The other defining characteristic of Blok Bioscience’s Anonymous Handshake is that it interposes a layer of moderation between the request and the underlying evidence.  This moderation layer ensures that, while requesters of information can each configure their own requests, the information they ask for is limited to things they are legally entitled to know.   This inspiration for this came from CTO Areiel Wolanow’s experience working in Silicon Valley during the AIDS epidemic in the 1990’s.  “The case law coming out of that time in both the US and UK clearly establishes that it is actually illegal to ask someone if they have COVID-19 or any of its indicating symptoms”, he says.  “In the current environment of fear and panic, people seem to have forgotten that, but they will remember soon enough, and our aim is for a solution robust enough to survive the inevitable backlash.” 

Their Anonymous Handshake approach won Blok Bioscience a number of admirers, and after a gruelling two-month long process, Blok Bioscience’s platform became the first, and so far the only, Covid-19 management solution to win the coveted ID2020 certification for self-sovereignty.  It even won Wolanow an appointment to ID2020’s Technical Advisory Committee.  But as Blok began putting their solution in front of potential customers, it became clear that the biggest appeal of their approach to enterprises was not the privacy protection, but avoiding the risk and headache of inheriting an entirely new and highly charged set of PII.  By keeping the data solely in the possession of the individual, issues of GDPR, HIPPAA, and data compliance in general are addressed without having to put in place additional and very costly compliance regimes.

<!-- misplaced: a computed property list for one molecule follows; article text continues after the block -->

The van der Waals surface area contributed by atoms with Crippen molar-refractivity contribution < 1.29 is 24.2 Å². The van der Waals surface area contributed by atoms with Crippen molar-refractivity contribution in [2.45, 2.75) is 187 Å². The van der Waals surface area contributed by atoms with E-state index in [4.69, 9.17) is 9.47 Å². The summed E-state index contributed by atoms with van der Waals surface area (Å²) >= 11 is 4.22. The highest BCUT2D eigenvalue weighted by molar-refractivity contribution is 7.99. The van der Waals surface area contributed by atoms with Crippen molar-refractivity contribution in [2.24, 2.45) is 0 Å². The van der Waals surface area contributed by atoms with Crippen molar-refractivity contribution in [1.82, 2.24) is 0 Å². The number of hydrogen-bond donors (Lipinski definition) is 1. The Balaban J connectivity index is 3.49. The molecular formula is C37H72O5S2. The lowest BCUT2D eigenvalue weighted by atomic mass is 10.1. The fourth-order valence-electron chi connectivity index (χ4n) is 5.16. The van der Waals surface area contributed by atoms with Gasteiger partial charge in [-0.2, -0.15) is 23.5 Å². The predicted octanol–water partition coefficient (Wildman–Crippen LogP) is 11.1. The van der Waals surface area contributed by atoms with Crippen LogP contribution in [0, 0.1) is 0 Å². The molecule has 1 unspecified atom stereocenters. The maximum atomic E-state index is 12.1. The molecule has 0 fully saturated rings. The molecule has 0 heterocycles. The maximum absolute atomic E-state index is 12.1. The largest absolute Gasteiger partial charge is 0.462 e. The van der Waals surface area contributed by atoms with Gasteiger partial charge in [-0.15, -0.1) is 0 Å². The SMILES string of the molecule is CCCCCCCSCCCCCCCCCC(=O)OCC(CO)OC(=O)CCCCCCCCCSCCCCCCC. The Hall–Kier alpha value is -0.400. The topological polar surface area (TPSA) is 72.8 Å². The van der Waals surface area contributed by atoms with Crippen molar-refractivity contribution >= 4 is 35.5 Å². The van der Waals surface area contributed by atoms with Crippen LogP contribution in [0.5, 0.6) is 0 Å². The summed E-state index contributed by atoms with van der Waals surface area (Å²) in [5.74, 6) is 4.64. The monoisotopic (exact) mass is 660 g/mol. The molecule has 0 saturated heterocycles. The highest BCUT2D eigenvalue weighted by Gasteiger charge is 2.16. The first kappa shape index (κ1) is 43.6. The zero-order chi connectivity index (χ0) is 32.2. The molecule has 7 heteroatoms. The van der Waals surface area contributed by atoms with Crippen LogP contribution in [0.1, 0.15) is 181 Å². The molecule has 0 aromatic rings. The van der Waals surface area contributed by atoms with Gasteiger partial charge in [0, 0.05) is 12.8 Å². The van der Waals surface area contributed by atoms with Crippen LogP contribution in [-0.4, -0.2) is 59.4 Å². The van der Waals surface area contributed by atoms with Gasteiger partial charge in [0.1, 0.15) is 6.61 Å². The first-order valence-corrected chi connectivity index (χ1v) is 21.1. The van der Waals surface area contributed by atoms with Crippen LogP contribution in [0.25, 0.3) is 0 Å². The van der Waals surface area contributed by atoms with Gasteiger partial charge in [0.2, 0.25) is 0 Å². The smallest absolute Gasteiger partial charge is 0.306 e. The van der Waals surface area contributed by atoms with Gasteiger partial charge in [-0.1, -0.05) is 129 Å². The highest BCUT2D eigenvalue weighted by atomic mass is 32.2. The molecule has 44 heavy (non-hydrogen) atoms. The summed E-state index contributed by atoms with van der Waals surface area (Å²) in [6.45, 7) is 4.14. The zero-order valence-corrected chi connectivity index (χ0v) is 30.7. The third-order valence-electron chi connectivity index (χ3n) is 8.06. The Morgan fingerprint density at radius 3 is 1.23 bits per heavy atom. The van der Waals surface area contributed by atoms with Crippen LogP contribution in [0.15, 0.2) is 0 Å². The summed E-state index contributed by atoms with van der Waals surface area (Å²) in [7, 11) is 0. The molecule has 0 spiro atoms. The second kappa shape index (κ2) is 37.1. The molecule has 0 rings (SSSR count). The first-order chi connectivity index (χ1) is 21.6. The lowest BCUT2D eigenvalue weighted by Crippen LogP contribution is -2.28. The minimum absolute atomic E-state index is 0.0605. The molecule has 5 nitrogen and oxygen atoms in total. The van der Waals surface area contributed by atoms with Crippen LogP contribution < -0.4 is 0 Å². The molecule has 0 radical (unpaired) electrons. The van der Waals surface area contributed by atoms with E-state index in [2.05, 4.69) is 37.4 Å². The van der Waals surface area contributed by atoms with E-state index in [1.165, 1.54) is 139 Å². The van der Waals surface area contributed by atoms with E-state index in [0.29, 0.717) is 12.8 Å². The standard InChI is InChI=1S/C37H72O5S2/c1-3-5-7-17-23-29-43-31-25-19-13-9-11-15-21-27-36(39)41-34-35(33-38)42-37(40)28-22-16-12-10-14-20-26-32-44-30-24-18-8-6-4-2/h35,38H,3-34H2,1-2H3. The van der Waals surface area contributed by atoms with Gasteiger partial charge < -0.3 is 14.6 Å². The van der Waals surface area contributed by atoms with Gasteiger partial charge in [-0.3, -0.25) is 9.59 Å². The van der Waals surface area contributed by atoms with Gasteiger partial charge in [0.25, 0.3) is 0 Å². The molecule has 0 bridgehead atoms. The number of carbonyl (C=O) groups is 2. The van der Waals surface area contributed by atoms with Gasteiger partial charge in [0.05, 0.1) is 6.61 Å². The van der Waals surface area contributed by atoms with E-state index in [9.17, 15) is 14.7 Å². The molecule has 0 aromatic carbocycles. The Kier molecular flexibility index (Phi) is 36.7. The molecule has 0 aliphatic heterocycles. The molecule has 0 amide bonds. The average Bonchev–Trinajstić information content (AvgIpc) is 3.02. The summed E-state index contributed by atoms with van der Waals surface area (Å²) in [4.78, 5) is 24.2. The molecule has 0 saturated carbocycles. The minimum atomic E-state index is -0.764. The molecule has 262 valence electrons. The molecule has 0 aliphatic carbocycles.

As a company, Blok Bioscience has grown at an impressive pace, from the initial three founders at the start of February to a total of over 60 people in five countries actively engaged today.  Its initial product release was three weeks ago, and is now being piloted in live use by members in one of Britain’s largest chain of gyms.  Its second and third revenue earning clients are scheduled to go live in October, and their pipeline of active opportunities currently includes two Fortune 1,000 companies as well as three sovereign governments.

While Blok Bioscience’s business model has to date been based on organic growth through increased client revenue, it may soon be considering business partnerships to accelerate their release schedule.  Its next release, also scheduled for October, will include an API gateway that supports integration with HR and CRM systems, as well as a small number of contact trace solutions that Blok Bioscience believes will uphold and respect their principles of privacy and self-sovereignty, such as Germany’s CoronaWarn or the Apple-Google contact trace framework.  Its roadmap for further releases includes support for live IoT feeds (such as temperature gantries in airports), as well as enhanced capabilities specifically targeted for small public-facing businesses like independently owned bars and restaurants, as well as extending deeper support for machine learning and geospatial analysis.